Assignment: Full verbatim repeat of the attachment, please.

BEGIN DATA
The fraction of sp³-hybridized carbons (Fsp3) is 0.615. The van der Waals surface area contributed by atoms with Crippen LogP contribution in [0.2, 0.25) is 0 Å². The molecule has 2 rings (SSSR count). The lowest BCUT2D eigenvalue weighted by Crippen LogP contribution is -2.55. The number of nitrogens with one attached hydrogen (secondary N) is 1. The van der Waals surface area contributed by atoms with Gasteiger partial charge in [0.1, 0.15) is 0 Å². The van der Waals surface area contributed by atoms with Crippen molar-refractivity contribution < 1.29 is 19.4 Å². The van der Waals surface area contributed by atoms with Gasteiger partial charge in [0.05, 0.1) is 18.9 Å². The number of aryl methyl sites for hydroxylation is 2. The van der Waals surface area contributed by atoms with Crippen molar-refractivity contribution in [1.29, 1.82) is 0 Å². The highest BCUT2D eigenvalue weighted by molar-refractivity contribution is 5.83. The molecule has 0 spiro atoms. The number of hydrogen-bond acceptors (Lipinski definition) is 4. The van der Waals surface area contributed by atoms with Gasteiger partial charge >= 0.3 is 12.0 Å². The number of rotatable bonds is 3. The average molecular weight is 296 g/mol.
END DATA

The fraction of sp³-hybridized carbons (Fsp3) is 0.615. The van der Waals surface area contributed by atoms with Crippen LogP contribution in [0.2, 0.25) is 0 Å². The molecule has 2 rings (SSSR count). The lowest BCUT2D eigenvalue weighted by Crippen LogP contribution is -2.55. The number of nitrogens with one attached hydrogen (secondary N) is 1. The van der Waals surface area contributed by atoms with Gasteiger partial charge in [0.1, 0.15) is 0 Å². The van der Waals surface area contributed by atoms with Crippen molar-refractivity contribution < 1.29 is 19.4 Å². The van der Waals surface area contributed by atoms with Gasteiger partial charge in [0.05, 0.1) is 18.9 Å². The number of aryl methyl sites for hydroxylation is 2. The van der Waals surface area contributed by atoms with Crippen molar-refractivity contribution in [1.29, 1.82) is 0 Å². The highest BCUT2D eigenvalue weighted by molar-refractivity contribution is 5.83. The molecule has 0 spiro atoms. The number of hydrogen-bond acceptors (Lipinski definition) is 4. The van der Waals surface area contributed by atoms with Gasteiger partial charge >= 0.3 is 12.0 Å². The number of rotatable bonds is 3. The average molecular weight is 296 g/mol.